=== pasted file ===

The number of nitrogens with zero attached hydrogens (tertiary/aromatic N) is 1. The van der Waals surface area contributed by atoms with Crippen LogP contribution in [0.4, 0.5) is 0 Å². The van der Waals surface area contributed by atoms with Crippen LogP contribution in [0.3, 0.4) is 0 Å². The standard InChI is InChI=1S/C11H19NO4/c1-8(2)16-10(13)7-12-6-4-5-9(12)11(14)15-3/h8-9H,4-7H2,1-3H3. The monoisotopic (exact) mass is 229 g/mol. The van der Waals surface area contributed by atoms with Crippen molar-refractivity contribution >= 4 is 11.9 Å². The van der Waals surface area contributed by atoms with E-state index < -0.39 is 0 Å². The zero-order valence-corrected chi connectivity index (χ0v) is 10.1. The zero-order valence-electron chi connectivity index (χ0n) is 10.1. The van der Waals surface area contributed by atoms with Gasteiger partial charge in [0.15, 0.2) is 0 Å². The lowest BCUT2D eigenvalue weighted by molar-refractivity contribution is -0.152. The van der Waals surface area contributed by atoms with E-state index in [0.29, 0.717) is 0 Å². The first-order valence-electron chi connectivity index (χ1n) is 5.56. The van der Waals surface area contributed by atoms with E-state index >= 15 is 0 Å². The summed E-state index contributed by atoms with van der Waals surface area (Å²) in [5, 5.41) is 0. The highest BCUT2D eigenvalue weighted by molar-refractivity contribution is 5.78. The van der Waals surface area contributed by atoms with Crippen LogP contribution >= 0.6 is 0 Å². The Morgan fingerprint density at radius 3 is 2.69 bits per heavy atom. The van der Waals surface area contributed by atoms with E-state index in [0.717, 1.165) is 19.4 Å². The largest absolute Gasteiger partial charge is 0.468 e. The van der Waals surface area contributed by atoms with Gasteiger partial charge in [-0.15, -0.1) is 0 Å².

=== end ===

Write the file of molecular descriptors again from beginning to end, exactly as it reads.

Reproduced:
The number of nitrogens with zero attached hydrogens (tertiary/aromatic N) is 1. The van der Waals surface area contributed by atoms with Crippen LogP contribution in [0.4, 0.5) is 0 Å². The van der Waals surface area contributed by atoms with Crippen LogP contribution in [0.3, 0.4) is 0 Å². The standard InChI is InChI=1S/C11H19NO4/c1-8(2)16-10(13)7-12-6-4-5-9(12)11(14)15-3/h8-9H,4-7H2,1-3H3. The monoisotopic (exact) mass is 229 g/mol. The van der Waals surface area contributed by atoms with Crippen molar-refractivity contribution >= 4 is 11.9 Å². The van der Waals surface area contributed by atoms with E-state index < -0.39 is 0 Å². The zero-order valence-corrected chi connectivity index (χ0v) is 10.1. The zero-order valence-electron chi connectivity index (χ0n) is 10.1. The van der Waals surface area contributed by atoms with Gasteiger partial charge in [0.15, 0.2) is 0 Å². The lowest BCUT2D eigenvalue weighted by molar-refractivity contribution is -0.152. The van der Waals surface area contributed by atoms with E-state index in [0.29, 0.717) is 0 Å². The first-order valence-electron chi connectivity index (χ1n) is 5.56. The van der Waals surface area contributed by atoms with E-state index >= 15 is 0 Å². The summed E-state index contributed by atoms with van der Waals surface area (Å²) in [5, 5.41) is 0. The highest BCUT2D eigenvalue weighted by molar-refractivity contribution is 5.78. The van der Waals surface area contributed by atoms with Crippen LogP contribution >= 0.6 is 0 Å². The Morgan fingerprint density at radius 3 is 2.69 bits per heavy atom. The van der Waals surface area contributed by atoms with E-state index in [0.717, 1.165) is 19.4 Å². The largest absolute Gasteiger partial charge is 0.468 e. The van der Waals surface area contributed by atoms with Gasteiger partial charge in [-0.15, -0.1) is 0 Å².